Gallery  September 24, 2018  Chandra Noyes

"Endless Enigma" Shows Artist's Fascination with the Fantastical

Courtesy Nicholas Hall and DavidZwirner

Pierodi Cosimo, The Finding of Vulcan on the Island of Lemnos, c.1490. Wadsworth Atheneum Museum of Art, Hartford, CT. The Ella Gallup Sumner and Mary Catlin Sumner Collection Fund, 1932.1

Courtesy David Zwirner

Wallace Putnam, Mask of the Traveler, 1936. © Estate of Wallace Putnam. David Bowie Archive

Covering centuries of fantastical art, a new broad-ranging exhibition at David Zwirner brings together the bizarre from across art history. Endless Enigma: Eight Centuries of Fantastic Art places contemporary artists in context with artists with similar visions from the past, and shows how forward-thinking those artists from the past were. With over 130 works from international museum and private collections, the exhibition makes connections from the twelfth century to the present day.

Endless Enigma draws its inspiration from Alfred H. Barr Jr.’s legendary 1936 exhibition at The Museum of Modern Art, New York, Fantastic Art, Dada, Surrealism. This ground-breaking exhibition introduced these movements to American audiences for the first time and placed them in art historical context. Endless Enigma uses some of the then cutting-edge Dada works from the 1936 exhibition as context for contemporary works. Artists such as Kerry James Marshall, Lisa Yuskavage, and Marcel Dzama are at home beside important works from Yves Tanguy, Man Ray, and René Magritte. A crowning piece of the exhibition is a version of Hieronymus Bosch’s The Garden of Earthly Delights, one of art history’s favorite and most bizarre works, painted by a contemporary follower of the original artist.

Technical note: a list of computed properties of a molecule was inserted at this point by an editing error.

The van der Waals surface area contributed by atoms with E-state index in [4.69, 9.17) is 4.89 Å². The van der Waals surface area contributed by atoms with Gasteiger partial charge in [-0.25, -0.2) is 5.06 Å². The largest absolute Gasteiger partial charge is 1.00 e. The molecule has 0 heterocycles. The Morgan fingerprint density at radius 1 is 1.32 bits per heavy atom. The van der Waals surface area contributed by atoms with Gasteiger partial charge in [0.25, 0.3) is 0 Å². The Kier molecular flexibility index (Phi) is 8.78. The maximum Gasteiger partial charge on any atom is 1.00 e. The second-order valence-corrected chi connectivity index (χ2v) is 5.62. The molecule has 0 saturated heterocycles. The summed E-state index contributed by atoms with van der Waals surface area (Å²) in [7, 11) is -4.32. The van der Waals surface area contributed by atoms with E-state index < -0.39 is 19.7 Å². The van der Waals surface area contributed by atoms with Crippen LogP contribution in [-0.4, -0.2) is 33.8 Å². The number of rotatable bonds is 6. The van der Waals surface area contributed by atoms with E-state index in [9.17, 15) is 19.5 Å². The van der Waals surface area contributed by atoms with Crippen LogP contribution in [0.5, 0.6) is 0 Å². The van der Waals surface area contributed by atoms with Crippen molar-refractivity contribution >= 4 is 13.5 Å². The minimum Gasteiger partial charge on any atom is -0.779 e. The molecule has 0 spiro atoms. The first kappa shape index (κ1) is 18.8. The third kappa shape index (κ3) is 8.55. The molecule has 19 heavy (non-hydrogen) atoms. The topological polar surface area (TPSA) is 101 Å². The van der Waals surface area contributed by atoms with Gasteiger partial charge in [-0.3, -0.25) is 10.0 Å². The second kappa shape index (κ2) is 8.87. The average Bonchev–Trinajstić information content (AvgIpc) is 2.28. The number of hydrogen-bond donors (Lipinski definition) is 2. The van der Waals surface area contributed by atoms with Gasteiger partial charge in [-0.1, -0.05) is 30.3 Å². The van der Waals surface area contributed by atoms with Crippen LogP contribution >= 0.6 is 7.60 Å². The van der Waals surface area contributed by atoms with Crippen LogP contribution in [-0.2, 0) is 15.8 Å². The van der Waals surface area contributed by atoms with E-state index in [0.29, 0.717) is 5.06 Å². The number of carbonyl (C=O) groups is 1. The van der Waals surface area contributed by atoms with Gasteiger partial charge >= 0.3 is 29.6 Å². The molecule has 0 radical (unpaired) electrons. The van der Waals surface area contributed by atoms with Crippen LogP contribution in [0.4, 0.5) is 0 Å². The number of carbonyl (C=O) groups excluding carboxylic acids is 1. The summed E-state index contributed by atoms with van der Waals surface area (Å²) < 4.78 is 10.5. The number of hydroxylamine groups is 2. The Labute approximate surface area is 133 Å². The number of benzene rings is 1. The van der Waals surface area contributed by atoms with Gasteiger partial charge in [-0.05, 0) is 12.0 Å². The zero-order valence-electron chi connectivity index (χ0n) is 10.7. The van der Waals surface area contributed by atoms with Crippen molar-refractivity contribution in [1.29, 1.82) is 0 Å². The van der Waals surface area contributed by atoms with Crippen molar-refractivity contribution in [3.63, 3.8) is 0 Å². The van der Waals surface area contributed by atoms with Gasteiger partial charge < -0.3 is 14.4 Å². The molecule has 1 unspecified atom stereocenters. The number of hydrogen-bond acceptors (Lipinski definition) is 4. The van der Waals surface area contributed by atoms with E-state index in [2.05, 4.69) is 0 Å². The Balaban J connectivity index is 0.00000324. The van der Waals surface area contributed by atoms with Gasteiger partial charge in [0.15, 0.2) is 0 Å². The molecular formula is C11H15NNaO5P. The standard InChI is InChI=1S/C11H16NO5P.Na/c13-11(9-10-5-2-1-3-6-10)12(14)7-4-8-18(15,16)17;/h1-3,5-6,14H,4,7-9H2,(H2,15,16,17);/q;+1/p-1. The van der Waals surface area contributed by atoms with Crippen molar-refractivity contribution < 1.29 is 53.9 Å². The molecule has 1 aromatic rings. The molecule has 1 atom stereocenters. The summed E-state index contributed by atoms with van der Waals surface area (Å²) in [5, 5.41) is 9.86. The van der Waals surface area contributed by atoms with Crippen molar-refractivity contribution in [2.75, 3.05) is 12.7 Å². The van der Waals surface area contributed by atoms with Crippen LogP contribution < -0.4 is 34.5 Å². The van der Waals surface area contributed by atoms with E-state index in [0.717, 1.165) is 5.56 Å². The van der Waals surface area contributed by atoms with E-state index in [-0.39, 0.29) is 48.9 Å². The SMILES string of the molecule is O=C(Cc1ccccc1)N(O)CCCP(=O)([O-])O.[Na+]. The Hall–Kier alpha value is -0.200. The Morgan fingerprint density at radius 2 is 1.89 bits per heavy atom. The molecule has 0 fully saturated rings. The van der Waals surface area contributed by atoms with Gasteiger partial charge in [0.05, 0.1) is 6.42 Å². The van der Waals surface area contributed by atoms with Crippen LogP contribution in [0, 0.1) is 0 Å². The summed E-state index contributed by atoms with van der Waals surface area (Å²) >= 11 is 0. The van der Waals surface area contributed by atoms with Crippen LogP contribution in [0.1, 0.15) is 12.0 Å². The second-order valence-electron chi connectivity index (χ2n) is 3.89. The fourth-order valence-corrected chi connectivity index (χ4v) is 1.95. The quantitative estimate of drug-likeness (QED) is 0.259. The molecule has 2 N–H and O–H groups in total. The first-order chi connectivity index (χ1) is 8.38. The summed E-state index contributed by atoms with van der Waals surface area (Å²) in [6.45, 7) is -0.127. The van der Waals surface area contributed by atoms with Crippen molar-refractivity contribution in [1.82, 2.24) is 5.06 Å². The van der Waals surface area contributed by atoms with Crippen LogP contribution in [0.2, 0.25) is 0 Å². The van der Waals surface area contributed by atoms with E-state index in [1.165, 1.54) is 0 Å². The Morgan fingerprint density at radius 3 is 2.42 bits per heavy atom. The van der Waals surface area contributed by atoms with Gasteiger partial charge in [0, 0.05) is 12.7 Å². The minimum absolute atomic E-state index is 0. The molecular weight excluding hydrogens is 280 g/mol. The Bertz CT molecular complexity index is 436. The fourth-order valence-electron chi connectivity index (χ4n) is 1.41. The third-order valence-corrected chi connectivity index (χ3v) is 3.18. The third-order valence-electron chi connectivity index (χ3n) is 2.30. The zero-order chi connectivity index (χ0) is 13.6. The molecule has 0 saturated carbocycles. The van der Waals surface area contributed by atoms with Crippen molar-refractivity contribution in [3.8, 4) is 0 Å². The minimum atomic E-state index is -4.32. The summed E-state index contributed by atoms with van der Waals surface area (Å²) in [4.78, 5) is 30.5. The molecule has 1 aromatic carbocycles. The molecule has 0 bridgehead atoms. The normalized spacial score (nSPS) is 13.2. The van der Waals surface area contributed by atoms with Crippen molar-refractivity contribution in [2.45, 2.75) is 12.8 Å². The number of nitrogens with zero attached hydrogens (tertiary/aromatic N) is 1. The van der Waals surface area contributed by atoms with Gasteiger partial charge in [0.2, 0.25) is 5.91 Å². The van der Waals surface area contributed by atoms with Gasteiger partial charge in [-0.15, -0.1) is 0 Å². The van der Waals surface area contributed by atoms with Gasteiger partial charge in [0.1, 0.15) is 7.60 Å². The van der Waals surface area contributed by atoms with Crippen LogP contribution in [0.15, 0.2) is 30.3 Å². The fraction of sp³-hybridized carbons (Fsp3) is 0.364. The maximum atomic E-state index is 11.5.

LisaYuskavage, Transference Portrait of My Shrink in Her Starched Nightgown with My Face and Her Hair, 1995
© Lisa Yuskavage, Courtesy David Zwirner

LisaYuskavage, Transference Portrait of My Shrink in Her Starched Nightgown with My Face and Her Hair, 1995

Contemporary follower of Hieronymus Bosch, The Garden of Earthly Delights, c.1515
Courtesy Nicholas Hall and David Zwirner

Contemporary follower of Hieronymus Bosch, The Garden of Earthly Delights, c.1515. Private collection.

Robert Gober, Untitled, 2000-2001
Courtesy Nicholas Hall and David Zwirner

Robert Gober, Untitled, 2000-2001. The Rachofsky Collection

The exhibition’s six themes—Monsters & Demons, Dreams & Temptation, Fragmented Body, Unconscious Gesture, Super Nature, and Sense of Place—touch on all the ways artists use their work to play with our perceptions of reality. Endless Enigma shows that there is a fine tradition of distorting that which once seemed normal to engage with our subconscious hopes and fears. 

Endless Enigma: Eight Centuries of Fantastic Art is on view through October 27, 2018, at David Zwirner’s 537 West 20th Street, New York, location.

About the Author

Chandra Noyes

Chandra is managing editor for Art & Object.

Tags